An experiment in ending institutional corruption


The Edmond J. Safra Research Center Lab on Institutional Corruption marked the end of its five-year existence May 1 and 2 with “Ending Institutional Corruption,” a “celebration” conference focusing on the lab’s accomplishments and featuring presentations by scholars, researchers, and activists.


Trevor Potter, founding president and general counsel of the Campaign Legal Center and former chair of the Federal Election Commission, pointed out that the U.S. Supreme Court also has been playing a large role in determining the limits and boundaries of regulation.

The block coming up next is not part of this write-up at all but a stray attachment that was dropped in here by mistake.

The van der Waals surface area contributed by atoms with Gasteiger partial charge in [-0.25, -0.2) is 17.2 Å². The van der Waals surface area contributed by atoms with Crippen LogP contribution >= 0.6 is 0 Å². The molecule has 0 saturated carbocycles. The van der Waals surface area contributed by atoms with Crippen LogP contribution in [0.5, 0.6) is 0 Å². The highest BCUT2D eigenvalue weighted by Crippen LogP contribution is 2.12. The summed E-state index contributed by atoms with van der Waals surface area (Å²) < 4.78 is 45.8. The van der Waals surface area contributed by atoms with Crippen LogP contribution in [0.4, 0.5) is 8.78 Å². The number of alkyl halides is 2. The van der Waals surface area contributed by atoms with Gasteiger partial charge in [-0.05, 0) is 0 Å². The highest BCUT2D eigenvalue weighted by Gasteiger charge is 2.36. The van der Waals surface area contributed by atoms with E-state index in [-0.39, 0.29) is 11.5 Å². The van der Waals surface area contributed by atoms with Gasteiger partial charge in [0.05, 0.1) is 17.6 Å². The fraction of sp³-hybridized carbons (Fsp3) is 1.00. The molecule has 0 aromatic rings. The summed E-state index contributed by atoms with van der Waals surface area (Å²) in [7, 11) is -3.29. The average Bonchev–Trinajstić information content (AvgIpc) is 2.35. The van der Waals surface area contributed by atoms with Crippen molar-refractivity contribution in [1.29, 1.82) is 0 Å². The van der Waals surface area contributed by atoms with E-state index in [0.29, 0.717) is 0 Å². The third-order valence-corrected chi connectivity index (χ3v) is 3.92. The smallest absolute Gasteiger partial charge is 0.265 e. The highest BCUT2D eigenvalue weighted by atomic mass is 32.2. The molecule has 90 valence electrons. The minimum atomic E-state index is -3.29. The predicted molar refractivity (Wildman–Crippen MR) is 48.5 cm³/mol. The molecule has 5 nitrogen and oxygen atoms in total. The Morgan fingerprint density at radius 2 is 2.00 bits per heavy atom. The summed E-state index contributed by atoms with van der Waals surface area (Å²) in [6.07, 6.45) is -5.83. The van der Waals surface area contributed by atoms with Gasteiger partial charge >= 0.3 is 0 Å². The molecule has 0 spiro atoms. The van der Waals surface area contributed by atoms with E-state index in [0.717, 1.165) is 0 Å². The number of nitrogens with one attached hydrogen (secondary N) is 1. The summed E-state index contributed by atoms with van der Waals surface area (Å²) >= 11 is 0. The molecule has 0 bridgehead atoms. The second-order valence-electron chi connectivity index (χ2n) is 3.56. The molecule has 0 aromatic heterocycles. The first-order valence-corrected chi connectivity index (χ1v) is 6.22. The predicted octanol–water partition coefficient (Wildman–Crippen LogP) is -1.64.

In recent years, he said, the Court has altered its definition of corruption from a broader consideration encompassing appearances of corruption and influence to a narrow concept that sees corruption as “quid pro quo sale of official action.” The Court’s basic position now, he said, is that “gratitude and access are not corrupt in themselves because they are inherent in our system of representative and elective government.”

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To view the video of Trevor Potter's speech, click here.